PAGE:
the demands of Antiochus VII, and offers a mere 100 talents as indemnity
for Joppa and Gazara. Antiochus VII appoints Cendebeus as commander
of the coastal region, and gives him orders to invade Judea. Simon
sends his two sons, Judas and John against Cendebeus, who is defeated
by the Jews.
||1 Macc 15:32-16:10;
Ant. 13.7.3; 225-27; War. 1.2.2; 51-53
of Simon and governor (stratêgos) of the plain of Jericho
has Simon and his two sons Mattathias and Judas killed when they
are drunk at a banquet in Dok.
||1 Macc 16:11-17;
Ant. 13.7.4; 228-29
Obverse: Diademed Head of Antiochus VII Euergetes (Sidetes)
holding Nike, spear and shield with inscription: BASILEÔS
ANTIOCHOU EUERGETOU (Of King Antiochus Benefactor)
4.1. Are there factual
discrepancies between the three accounts of Jewish history from Jonathan
to the death of Simon? If so, are these discrepancies merely
"apparent," and can be reconciled with one another, or are there genuine
contradictions among the three accounts? If there are genuine contradictions,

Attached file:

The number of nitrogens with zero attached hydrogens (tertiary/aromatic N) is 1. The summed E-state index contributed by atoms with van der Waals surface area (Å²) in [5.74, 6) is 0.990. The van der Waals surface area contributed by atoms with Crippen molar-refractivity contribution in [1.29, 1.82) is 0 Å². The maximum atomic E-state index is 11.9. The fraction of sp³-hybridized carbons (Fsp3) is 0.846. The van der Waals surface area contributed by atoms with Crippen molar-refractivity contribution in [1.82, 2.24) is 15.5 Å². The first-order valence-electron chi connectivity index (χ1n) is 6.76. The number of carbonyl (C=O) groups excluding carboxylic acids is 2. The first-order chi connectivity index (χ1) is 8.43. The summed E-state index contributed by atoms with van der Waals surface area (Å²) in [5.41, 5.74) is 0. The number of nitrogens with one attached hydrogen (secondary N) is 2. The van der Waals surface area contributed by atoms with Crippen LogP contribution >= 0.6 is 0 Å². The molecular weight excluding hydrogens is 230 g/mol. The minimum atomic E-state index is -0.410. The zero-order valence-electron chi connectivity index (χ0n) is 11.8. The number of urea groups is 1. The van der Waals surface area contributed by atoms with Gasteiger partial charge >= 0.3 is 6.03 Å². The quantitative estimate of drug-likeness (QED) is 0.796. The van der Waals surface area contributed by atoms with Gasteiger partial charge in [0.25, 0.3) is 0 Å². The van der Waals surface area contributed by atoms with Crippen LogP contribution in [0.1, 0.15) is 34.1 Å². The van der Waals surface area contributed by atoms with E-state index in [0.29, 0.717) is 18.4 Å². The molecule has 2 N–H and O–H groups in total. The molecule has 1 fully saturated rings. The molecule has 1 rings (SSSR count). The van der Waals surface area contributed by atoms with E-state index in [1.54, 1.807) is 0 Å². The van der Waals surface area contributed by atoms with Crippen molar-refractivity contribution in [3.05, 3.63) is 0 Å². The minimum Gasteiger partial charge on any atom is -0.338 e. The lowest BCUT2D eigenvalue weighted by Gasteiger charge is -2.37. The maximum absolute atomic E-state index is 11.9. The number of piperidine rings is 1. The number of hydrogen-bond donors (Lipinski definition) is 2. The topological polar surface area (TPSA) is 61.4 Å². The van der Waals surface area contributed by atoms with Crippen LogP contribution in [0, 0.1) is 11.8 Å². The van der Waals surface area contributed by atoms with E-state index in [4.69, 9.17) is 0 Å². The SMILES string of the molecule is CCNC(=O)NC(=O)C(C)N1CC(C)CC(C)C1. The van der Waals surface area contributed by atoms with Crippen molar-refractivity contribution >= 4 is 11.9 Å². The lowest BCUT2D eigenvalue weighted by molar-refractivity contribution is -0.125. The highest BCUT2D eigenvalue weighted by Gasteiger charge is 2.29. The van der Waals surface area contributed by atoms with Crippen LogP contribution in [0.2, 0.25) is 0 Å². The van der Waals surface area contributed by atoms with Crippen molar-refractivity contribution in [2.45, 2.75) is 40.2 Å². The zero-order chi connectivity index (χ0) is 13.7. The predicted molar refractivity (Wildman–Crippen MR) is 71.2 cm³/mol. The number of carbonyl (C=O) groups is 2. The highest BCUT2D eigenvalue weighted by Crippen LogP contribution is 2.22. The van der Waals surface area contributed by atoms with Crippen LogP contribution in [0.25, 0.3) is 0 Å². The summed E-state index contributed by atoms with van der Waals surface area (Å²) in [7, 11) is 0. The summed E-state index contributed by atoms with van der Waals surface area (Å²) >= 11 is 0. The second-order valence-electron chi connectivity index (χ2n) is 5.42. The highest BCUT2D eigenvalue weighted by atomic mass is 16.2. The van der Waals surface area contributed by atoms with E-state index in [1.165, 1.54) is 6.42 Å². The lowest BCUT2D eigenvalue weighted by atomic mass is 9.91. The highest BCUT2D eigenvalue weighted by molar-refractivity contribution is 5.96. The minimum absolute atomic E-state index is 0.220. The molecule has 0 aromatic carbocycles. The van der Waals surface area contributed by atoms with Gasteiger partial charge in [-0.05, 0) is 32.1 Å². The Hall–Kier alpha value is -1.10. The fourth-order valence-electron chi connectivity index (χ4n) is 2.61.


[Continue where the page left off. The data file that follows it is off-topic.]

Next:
are these significant enough to question the general reliability of one
or more of these sources?
4.2. Are there any indications
of the sources used in the three accounts of this period of Jewish history?
As indicated, 1 Macc 16:23-24 cites a source called the "annals of
his [John Hyrcanus'] high priesthood," which may imply that there
are similar "annals" for Jonathan and Simon. Does Josephus give
any indication that he is using 1 Maccabees as a source? If so,
how do you account for discrepancies between Josephus' accounts and 1
Maccabees? Does Josephus give any indication that he is using a source